I did not attend the event, but chose to book for a 90 minute session entitled “Ask A Novelist” with Louis de Bernières and Patrick Allington discussing the subject at the Wheeler Centre on Friday afternoon.
A surprisingly low key affair, it was pretty well attended for a mid afternoon event. I managed to get a seat in the front row, so was well placed to snap a few surreptitious photos.
It was an interesting and entertaining seminar, where Louis de Bernières, an articulate and erudite speaker, explained his writing process in some detail. For instance, he said he tended to write crucial scenes first, no matter where they occurred in the overall layout of the book in progress, and liked to slowly develop the novel as a sort of journey to completion. To illustrate his approach to writing a novel, he quoted the first few lines of Ithaka by Greek poet C P Cavafy:
As you set out for Ithaka
hope the voyage is a long one,
full of adventure, full of discovery.
He is widely travelled himself, having in his late teens spent some years in Columbia South America. This experience and the novels of magic realist writer Gabriel Garcia Marquez influenced his early writing and his first three novels, the so called Latin American Trilogy.
When researching the historical and physical background for his novels, he travels to the locations and gets the lowdown on the history of the place from the locals. He finds inspiration from many sources and his latest novel, the newly published The Dust that Falls From Dreams was inspired by the life of his grandparents.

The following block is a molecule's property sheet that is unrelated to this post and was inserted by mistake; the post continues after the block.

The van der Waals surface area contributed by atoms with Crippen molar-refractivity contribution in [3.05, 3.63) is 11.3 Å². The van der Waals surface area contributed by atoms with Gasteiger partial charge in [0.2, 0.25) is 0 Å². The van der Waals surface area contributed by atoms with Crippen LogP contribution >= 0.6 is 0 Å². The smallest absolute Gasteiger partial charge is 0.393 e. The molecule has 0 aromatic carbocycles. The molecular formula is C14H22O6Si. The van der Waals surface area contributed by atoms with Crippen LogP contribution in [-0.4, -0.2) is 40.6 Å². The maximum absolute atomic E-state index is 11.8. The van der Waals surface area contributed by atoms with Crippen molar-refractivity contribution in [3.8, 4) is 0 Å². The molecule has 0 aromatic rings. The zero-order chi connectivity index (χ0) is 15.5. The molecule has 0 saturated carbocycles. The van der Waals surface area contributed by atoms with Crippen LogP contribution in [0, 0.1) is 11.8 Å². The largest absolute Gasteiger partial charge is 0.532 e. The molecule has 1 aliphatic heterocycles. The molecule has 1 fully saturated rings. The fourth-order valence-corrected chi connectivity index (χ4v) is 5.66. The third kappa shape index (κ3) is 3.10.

His best known book is of course Captain Corelli’s Mandolin, a runaway best seller published in 1994. I have read it, but appear to have mislaid my copy of it. I do have Birds Without Wings, purportedly de Bernières favourite of his novels. I actually wrote a review of it on this blog way back in 2006.
A friend gave me The Dust that Falls From Dreams recently for my birthday, so I’m looking forward to reading it, especially after meeting the author.
There was curious case of synchronicity last night, when I resumed reading The Confusion, book two of Neal Stephenson’s Baroque Trilogy, my current book on the go.
Louis de Bernières at one stage quoted Leibniz; his best of all possible worlds statement.
When I opened page 646 of The Confusion, what should the chapter quotation be but:
God has chosen the world that is the most perfect, that is to say, the one that is at the same time the simplest in hypotheses and the richest in phenomena.
My mind was accordingly blown.
It was an enjoyable seminar and I was pleased that I attended the event, and delighted to have my copies of Louis de Bernières books signed.
I don’t plan to go to many other of the Melbourne Writers Festival events, but have pencilled in Kelly Link on Sunday morning, 30 August. As I have two of her short story collections, which I have read and enjoyed, I’m keen to see her in person and of course get them autographed.